This little gem was created in photoshop and was my second GIF ever. Once you get the hang of it you can have lots of fun creating them. It’s kind of like a present you can’t wait to open and when you finally do it’s even better than you expected!
This GIF is quite simple to make. I used 5 different images, each on its own individual layer. Make sure you save each layer separately (use the eye to make a layer visible/invisible). Then follow these steps:
- Window > Timeline
- *CLICK* Create Frame Animation (actually click on it because I’ve skipped this step so many times and have to backtrack to figure out why my GIF won’t work)
- At the top of your Layers Box: Select > All Layers
- In your Timeline Box you’ll see a small drop down menu with three horizontal lines, click it: Create New Layer for Each New Frame
- Click that box again: Make Frames From Layers
- Now you may adjust the time or speed underneath each frame
- Preview the GIF by pressing the play button
- File > Export > Save for Web (Legacy)
This GIF was created by first making the collage in 2-D. I started by scanning the image, you can also photograph it on your iPhone to get it on the computer, and then adjusted the image in photoshop. I selected specific areas and experimented with some filters from the “Filter Gallery”, highlighting only the parts of the image I want the viewer to focus on.
For the GIF aspect I duplicated the portrait of the man and used the “eye dropper tool” to find the color just above his open eyes. To zoom in and out on the picture:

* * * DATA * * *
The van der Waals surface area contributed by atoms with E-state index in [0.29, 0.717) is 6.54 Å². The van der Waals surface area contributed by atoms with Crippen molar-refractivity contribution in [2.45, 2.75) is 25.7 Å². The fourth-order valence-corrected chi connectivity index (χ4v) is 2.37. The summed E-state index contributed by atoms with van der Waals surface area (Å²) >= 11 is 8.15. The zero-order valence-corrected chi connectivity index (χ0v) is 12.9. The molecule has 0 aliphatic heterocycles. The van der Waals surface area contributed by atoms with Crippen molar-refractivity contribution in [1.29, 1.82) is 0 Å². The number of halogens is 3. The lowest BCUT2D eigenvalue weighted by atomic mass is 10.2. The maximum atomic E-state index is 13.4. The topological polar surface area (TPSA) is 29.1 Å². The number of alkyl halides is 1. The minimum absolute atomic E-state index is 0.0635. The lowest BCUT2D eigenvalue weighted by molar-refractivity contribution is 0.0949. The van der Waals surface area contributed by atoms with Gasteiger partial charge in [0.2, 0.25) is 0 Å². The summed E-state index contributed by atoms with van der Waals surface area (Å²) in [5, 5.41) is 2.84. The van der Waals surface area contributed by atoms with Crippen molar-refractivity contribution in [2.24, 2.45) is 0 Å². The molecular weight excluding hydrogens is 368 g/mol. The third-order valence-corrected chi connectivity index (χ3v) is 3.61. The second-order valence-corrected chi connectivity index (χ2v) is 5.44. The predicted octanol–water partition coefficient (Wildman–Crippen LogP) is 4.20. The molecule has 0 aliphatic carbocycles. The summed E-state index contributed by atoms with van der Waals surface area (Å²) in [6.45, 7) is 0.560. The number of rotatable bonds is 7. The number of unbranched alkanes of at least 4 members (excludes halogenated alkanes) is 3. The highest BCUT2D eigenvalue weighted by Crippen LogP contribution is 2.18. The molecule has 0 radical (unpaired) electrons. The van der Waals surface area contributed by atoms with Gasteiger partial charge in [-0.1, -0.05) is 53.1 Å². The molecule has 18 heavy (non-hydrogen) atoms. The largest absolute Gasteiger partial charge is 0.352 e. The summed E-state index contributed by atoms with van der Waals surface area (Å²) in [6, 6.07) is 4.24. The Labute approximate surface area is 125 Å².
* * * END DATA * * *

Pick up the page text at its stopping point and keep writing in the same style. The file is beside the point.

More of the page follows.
hold ⌘ Command and tap +, hold ⌘ Command and tap -
Working on the second layer I used the “brush tool” to color over his eyes with the light color and then used the eye dropper tool again to select a darker color for the lash line. After I saved each individual layer separately I followed the necessary steps to create the GIF. There are wonderful step by step tutorials online that you can use. The last and final step was to ensure this dude did a very slow blink to emphasize how badly he wants to go home.
As a first time zine-maker I must admit that the process was enjoyable! My initial thought was to compose a collage. I figured that would be the most obvious approach because as art students we’ve all experienced collaging at some point. But this time was different than the rest because I got to use my own original images. When you think of collage your mind races to high school art class when you had to shift through a pile of magazine clippings and pick out imagery that represents who you are. Then you had to paste those images on top of a silhouetted head that is also supposed to represent you… boring. Here we were able to combine original 2-D work with stills of gifs/videos, free-to-use images (thx NY Public Library) and text to convey an idea.
The antiquated looking photos were pulled directly from the New York Public Library digital collection. There are tons, and I mean tons, of free-to-use images on there.
In class we displayed our zine pages and I had a breakthrough. My pages didn’t have to be so tight and proper. Some of my classmates’ pages looked as if they were all bustled together. They were untidy yet totally appealing. Their original works were hurled together in an unpolished layout with appropriated images, scribbles of text and photocopied repeatedly in true zine fashion.
Now, I realize I haven’t totally conformed to the authentic zine spirit but that’s just not my style. So, in an attempt to embrace the zine fashion I experimented with the photocopier and incorporated some corbels. I placed them directly on the scanner and they came out totally awesome! I cut them out and used them in my composition. I love the contrast the scanner provides. *side note: experiment copying with colored paper*
After this collaboration project I feel as if I graduated from a zine novice to an advanced beginner.